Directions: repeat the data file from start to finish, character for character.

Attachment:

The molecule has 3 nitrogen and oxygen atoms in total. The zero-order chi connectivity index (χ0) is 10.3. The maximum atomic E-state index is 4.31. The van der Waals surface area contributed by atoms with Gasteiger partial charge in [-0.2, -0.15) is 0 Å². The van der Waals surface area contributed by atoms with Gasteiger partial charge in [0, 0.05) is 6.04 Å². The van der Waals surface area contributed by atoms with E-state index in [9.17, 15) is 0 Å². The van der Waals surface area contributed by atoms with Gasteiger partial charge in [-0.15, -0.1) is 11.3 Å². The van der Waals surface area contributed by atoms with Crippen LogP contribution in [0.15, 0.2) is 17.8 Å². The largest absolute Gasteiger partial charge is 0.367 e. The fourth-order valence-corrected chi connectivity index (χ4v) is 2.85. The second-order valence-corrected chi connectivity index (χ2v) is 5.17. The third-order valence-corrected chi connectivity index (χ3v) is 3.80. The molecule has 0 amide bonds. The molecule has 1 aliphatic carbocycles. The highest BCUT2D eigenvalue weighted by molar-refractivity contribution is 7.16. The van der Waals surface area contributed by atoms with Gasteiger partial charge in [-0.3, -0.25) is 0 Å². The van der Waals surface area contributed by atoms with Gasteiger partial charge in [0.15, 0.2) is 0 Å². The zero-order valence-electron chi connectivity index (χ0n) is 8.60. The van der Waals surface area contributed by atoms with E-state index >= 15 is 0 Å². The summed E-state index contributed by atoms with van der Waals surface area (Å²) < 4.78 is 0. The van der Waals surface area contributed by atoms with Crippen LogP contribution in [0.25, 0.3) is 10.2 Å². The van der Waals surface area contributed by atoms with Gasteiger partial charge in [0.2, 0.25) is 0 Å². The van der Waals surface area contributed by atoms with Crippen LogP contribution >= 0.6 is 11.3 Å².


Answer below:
The molecule has 3 nitrogen and oxygen atoms in total. The zero-order chi connectivity index (χ0) is 10.3. The maximum atomic E-state index is 4.31. The van der Waals surface area contributed by atoms with Gasteiger partial charge in [-0.2, -0.15) is 0 Å². The van der Waals surface area contributed by atoms with Gasteiger partial charge in [0, 0.05) is 6.04 Å². The van der Waals surface area contributed by atoms with E-state index in [9.17, 15) is 0 Å². The van der Waals surface area contributed by atoms with Gasteiger partial charge in [-0.15, -0.1) is 11.3 Å². The van der Waals surface area contributed by atoms with Crippen LogP contribution in [0.15, 0.2) is 17.8 Å². The largest absolute Gasteiger partial charge is 0.367 e. The fourth-order valence-corrected chi connectivity index (χ4v) is 2.85. The second-order valence-corrected chi connectivity index (χ2v) is 5.17. The third-order valence-corrected chi connectivity index (χ3v) is 3.80. The molecule has 0 amide bonds. The molecule has 1 aliphatic carbocycles. The highest BCUT2D eigenvalue weighted by molar-refractivity contribution is 7.16. The van der Waals surface area contributed by atoms with Gasteiger partial charge in [-0.3, -0.25) is 0 Å². The van der Waals surface area contributed by atoms with Gasteiger partial charge in [0.15, 0.2) is 0 Å². The zero-order valence-electron chi connectivity index (χ0n) is 8.60. The van der Waals surface area contributed by atoms with E-state index >= 15 is 0 Å². The summed E-state index contributed by atoms with van der Waals surface area (Å²) < 4.78 is 0. The van der Waals surface area contributed by atoms with Crippen LogP contribution in [0.25, 0.3) is 10.2 Å². The van der Waals surface area contributed by atoms with Gasteiger partial charge in [0.2, 0.25) is 0 Å². The van der Waals surface area contributed by atoms with Crippen LogP contribution >= 0.6 is 11.3 Å².